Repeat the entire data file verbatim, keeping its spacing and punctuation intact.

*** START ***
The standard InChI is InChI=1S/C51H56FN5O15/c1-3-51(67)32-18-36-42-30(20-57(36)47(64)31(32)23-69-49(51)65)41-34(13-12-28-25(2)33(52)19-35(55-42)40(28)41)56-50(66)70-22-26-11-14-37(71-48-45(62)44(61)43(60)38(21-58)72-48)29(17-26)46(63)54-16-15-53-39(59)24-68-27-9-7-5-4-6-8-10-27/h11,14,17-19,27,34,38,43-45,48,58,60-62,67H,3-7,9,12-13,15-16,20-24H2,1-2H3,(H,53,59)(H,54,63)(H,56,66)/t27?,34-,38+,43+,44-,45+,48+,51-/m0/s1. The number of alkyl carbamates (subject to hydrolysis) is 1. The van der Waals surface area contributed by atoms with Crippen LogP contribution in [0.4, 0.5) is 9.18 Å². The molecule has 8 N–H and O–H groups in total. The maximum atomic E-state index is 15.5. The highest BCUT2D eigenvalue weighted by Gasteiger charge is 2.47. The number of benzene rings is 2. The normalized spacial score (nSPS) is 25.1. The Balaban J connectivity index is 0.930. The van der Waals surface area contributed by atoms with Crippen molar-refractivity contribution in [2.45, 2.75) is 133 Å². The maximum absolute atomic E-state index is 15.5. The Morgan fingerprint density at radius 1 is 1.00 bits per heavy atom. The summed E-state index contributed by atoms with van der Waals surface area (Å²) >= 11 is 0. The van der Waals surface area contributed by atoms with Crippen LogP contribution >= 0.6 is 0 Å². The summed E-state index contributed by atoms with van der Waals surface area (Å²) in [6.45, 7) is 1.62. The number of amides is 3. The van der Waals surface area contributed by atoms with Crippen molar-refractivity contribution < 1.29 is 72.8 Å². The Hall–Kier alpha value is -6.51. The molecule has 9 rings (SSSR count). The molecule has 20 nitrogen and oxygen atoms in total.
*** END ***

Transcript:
The standard InChI is InChI=1S/C51H56FN5O15/c1-3-51(67)32-18-36-42-30(20-57(36)47(64)31(32)23-69-49(51)65)41-34(13-12-28-25(2)33(52)19-35(55-42)40(28)41)56-50(66)70-22-26-11-14-37(71-48-45(62)44(61)43(60)38(21-58)72-48)29(17-26)46(63)54-16-15-53-39(59)24-68-27-9-7-5-4-6-8-10-27/h11,14,17-19,27,34,38,43-45,48,58,60-62,67H,3-7,9,12-13,15-16,20-24H2,1-2H3,(H,53,59)(H,54,63)(H,56,66)/t27?,34-,38+,43+,44-,45+,48+,51-/m0/s1. The number of alkyl carbamates (subject to hydrolysis) is 1. The van der Waals surface area contributed by atoms with Crippen LogP contribution in [0.4, 0.5) is 9.18 Å². The molecule has 8 N–H and O–H groups in total. The maximum atomic E-state index is 15.5. The highest BCUT2D eigenvalue weighted by Gasteiger charge is 2.47. The number of benzene rings is 2. The normalized spacial score (nSPS) is 25.1. The Balaban J connectivity index is 0.930. The van der Waals surface area contributed by atoms with Crippen molar-refractivity contribution in [2.45, 2.75) is 133 Å². The maximum absolute atomic E-state index is 15.5. The Morgan fingerprint density at radius 1 is 1.00 bits per heavy atom. The summed E-state index contributed by atoms with van der Waals surface area (Å²) >= 11 is 0. The van der Waals surface area contributed by atoms with Crippen LogP contribution >= 0.6 is 0 Å². The summed E-state index contributed by atoms with van der Waals surface area (Å²) in [6.45, 7) is 1.62. The number of amides is 3. The van der Waals surface area contributed by atoms with Crippen molar-refractivity contribution < 1.29 is 72.8 Å². The Hall–Kier alpha value is -6.51. The molecule has 9 rings (SSSR count). The molecule has 20 nitrogen and oxygen atoms in total.